Monkeypox

What is Monkeypox?

Monkeypox is a disease caused by a virus. You can get monkeypox if you:

  • Are bitten or scratched by an infected rodent or primate
  • Touch a sick animal
  • Touch contaminated objects (such as animal bedding), or products from infected animals, such as skins (hides) and meat
  • Are near an infected person and breathe in the virus when they cough or sneeze
  • Touch the rash or scabs of an infected person
  • Touch contaminated objects such as bed linens, clothing, or medical equipment

Monkeypox symptoms usually happen in two stages. The first stage includes fever, headache, muscle aches, swollen lymph nodes, and exhaustion. One to three days after the fever starts, a rash appears.

The second stage begins with the rash that starts on the face before spreading to other parts of the body. The rash turns into sores all over the body. Eventually, scabs form where the sores were. Until the scabs fall off and a fresh layer of skin appears, a person can spread monkeypox virus to others. Monkeypox can last up to a month. In Africa, as many as 1 out of 10 people with the disease die.

Who is at risk?

Monkeypox is found mainly in Central and West Africa, often in tropical forested areas, although monkeypox has also spread in cities.

Travelers who work closely with animals (veterinarians and wildlife professionals) are more likely to get infected. People who care for monkeypox patients without using appropriate infection control practices may also be more likely to get infected.

Cases are rare among travelers but have occurred.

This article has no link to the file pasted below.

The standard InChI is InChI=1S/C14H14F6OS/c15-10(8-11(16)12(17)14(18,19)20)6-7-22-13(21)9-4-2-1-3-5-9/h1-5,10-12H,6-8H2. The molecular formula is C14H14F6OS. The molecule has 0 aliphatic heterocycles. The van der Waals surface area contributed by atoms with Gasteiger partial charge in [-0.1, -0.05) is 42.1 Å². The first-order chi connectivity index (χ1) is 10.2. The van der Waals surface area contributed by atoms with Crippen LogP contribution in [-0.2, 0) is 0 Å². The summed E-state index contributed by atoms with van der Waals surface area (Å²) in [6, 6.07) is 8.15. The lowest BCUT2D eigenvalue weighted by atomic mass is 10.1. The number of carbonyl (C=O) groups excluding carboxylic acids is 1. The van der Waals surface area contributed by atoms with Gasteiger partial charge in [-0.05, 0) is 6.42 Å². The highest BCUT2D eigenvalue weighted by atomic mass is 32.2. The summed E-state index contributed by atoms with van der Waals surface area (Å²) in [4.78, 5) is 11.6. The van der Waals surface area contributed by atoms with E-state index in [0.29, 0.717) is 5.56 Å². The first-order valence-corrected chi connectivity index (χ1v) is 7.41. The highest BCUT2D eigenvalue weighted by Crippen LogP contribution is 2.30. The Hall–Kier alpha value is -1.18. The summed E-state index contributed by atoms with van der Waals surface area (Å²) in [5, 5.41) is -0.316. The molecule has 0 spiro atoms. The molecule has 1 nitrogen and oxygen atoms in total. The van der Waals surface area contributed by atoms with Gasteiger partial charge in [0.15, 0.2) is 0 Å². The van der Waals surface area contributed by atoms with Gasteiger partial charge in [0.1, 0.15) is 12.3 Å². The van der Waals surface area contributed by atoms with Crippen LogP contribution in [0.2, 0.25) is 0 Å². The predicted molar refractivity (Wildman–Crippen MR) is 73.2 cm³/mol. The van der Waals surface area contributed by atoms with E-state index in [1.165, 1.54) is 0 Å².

What can travelers do to prevent Monkeypox?

Travelers can protect themselves against infection by taking the following steps.

Avoid animals when traveling

  • Don’t touch live or dead animals.
  • Do not touch or eat products that come from wild animals.
  • Avoid markets or farms with animals.
  • Avoid touching materials, such as bedding, that are used by animals.
  • If you are traveling to work with animals, wear appropriate protective gear.

Wash your hands

  • Wash hands often with soap and water. If soap and water aren’t available, use and alcohol-based hand sanitizer containing at least 60% alcohol.
  • Keep your hands away from your eyes, nose, and mouth. If you need to touch your face, make sure your hands are clean.

Avoid close contact with people who are sick

  • Do not kiss, hug, or share eating utensils or cups.
  • Do not touch the bedding or clothing of a sick person.

stethoscope

If you traveled and feel sick, particularly if you have a fever, talk to a healthcare provider and tell them about your travel. Avoid contact with other people while you are sick.

If you need medical care abroad, see Getting Health Care Abroad.

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